Can conflict management approaches help to resolve the public sector industrial relations dispute?

December 5th, 2011

Do the normal rules apply?

Clearly there are complex issues here which are being played out very publicly. There are also large numbers of people and interest groups involved who are communicating in ways which are particularly unhelpful and leading to greater conflict. However an understanding of how conflict arises and what steps can be taken to resolve conflict can in my view help.

Understanding what conflict is

Conflict is a difference of opinion or viewpoint, if the difference in view is not accepted then problems can arise. Viewpoints are influenced by our view of the world and our  experience. It is not a question of right or wrong, simply a difference of opinion. Put very simplistically, the difference of viewpoint here is that those in the private sector find it difficult to understand the strength of feeling given the pain that they themselves have already suffered by wage cuts, job losses and reduction in value of their own pensions. They do not see why the public sector should have gold-plated pensions paid for by public funds. On the other side there are those doing some of the most challenging and difficult jobs for public benefit, who are already on low pay and who are outraged that their pensions are now under attack. Also, without emotion conflict does not exist, even without the furore about Jeremy Clarkson’s comments, there were already high emotions on both sides.

How can conflict be resolved?

It is difficult to understand what the truth is from the news reports and posturing statements from both sides, but most suggest that there has been little real dialogue or attempts to really understand each others position. Also the “sound bite” statements you hear from both sides use language that is unhelpful and which deepens the divide.

Central to resolving any conflict situation is to focus on the needs and interests of the parties in dispute and a skilled facilitator will get the parties to focus on interests and try to help identify issues or needs that are common to both.  In this context, could these include financial security, fairness, lack of disruption to families lives and business and a need for each party to show that they are not giving in and are fighting for their members or voters?

There is often a need for the parties to give vent to their feelings of anger and resentment before they can move forward to considering solutions for the future.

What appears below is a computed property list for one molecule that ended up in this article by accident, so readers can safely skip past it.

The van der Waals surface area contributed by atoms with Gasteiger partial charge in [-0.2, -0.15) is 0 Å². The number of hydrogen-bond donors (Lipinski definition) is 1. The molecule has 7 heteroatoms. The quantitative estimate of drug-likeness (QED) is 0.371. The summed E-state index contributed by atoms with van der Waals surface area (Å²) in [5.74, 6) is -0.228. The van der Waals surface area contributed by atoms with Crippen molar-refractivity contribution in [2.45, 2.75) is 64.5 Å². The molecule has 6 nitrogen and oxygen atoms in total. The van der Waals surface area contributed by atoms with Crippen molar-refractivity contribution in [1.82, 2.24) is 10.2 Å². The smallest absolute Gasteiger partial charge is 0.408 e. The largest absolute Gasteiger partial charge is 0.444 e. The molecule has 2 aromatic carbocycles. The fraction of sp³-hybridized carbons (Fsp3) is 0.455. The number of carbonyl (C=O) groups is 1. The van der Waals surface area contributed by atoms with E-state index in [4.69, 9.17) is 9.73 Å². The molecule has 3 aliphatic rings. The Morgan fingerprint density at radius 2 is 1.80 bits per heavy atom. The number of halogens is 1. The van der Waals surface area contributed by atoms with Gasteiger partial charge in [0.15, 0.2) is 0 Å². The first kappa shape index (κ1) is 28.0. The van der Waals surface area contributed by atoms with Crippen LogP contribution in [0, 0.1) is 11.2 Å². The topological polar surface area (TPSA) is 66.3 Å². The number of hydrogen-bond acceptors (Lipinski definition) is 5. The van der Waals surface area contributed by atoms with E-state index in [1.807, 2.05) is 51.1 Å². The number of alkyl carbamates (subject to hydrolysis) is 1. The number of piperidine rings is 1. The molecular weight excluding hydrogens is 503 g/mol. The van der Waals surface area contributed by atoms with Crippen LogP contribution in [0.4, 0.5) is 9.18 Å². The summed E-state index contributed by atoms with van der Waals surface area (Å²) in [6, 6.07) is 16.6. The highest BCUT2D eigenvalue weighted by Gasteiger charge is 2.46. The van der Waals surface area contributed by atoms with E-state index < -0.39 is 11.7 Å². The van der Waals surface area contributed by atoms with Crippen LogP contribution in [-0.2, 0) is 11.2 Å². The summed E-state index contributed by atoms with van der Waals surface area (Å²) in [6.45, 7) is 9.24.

There clearly needs to be some mechanism for each side to understand the others position and in particular the needs and interests of the other.  A reluctance to engage in meaningful dialogue will clearly not achieve this.

Thomas-Kilmann has identified five different approaches to handling conflict;

  • competing – the goal is to win
  • avoiding – the goal is to delay
  • compromising – the goal is to find a middle ground
  • collaborating – the goal is to find a win-win solution
  • accommodating – the goal is to yield.

From what you see from the news reports both sides appear to be in the competing or avoiding category; collaborating would be the holy grail but a move towards compromising would clearly help to resolve the conflict.

Whilst I am not suggesting that the solution here is an easy one, in my view, these basic principles can apply here. What is required is strong leadership from both sides and an indication that each is willing to enter into meaningful dialogue.  Each side should then “seek first to understand, then to be understood” (listen more than they speak) and adopt a compromising approach to conflict. A very skilled independent arbitrator or facilitator would clearly be helpful in achieving this.

Sounds all too easy doesn’t it?

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One Response

  1. Hi Alison,

    One of the biggest problems with conflict management is that it is usually left until the last minute to introduce it, i.e. once there is a full blown dispute and everyone’s back is up. When this arises people get into entrenched positions very easily and find it hard to get to a collaborative space where they can look at interests rather than stay in positions.

    I believe that a solution to this is to introduce Integrated Conflict Management Systems where conflict management becomes an integral and daily task of the organisation and everybody in it. People are therefore more used to dealing with conflict when it first occurs and not waiting until it has escalated to a dispute.

    Regards,

    Tim

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